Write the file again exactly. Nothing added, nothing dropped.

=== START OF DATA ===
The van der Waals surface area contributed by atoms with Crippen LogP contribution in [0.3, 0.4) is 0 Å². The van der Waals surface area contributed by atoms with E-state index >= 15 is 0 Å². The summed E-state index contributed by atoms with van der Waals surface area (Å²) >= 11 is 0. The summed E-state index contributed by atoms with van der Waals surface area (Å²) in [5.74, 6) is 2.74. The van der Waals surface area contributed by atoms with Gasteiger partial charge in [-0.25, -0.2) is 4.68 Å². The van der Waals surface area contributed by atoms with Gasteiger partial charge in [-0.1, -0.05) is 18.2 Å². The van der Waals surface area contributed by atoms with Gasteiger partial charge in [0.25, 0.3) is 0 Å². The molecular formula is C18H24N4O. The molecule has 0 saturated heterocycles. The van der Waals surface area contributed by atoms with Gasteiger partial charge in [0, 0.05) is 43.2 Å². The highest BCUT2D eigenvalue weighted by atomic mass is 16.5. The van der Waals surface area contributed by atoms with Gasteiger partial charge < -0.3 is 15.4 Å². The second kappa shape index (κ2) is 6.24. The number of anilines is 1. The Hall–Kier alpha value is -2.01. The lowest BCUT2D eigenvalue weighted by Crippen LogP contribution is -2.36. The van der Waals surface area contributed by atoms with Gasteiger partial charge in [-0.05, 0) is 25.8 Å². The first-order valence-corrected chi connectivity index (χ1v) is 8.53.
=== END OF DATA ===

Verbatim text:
The van der Waals surface area contributed by atoms with Crippen LogP contribution in [0.3, 0.4) is 0 Å². The van der Waals surface area contributed by atoms with E-state index >= 15 is 0 Å². The summed E-state index contributed by atoms with van der Waals surface area (Å²) >= 11 is 0. The summed E-state index contributed by atoms with van der Waals surface area (Å²) in [5.74, 6) is 2.74. The van der Waals surface area contributed by atoms with Gasteiger partial charge in [-0.25, -0.2) is 4.68 Å². The van der Waals surface area contributed by atoms with Gasteiger partial charge in [-0.1, -0.05) is 18.2 Å². The van der Waals surface area contributed by atoms with Gasteiger partial charge in [0.25, 0.3) is 0 Å². The molecular formula is C18H24N4O. The molecule has 0 saturated heterocycles. The van der Waals surface area contributed by atoms with Gasteiger partial charge in [0, 0.05) is 43.2 Å². The highest BCUT2D eigenvalue weighted by atomic mass is 16.5. The van der Waals surface area contributed by atoms with Gasteiger partial charge < -0.3 is 15.4 Å². The second kappa shape index (κ2) is 6.24. The number of anilines is 1. The Hall–Kier alpha value is -2.01. The lowest BCUT2D eigenvalue weighted by Crippen LogP contribution is -2.36. The van der Waals surface area contributed by atoms with Gasteiger partial charge in [-0.05, 0) is 25.8 Å². The first-order valence-corrected chi connectivity index (χ1v) is 8.53.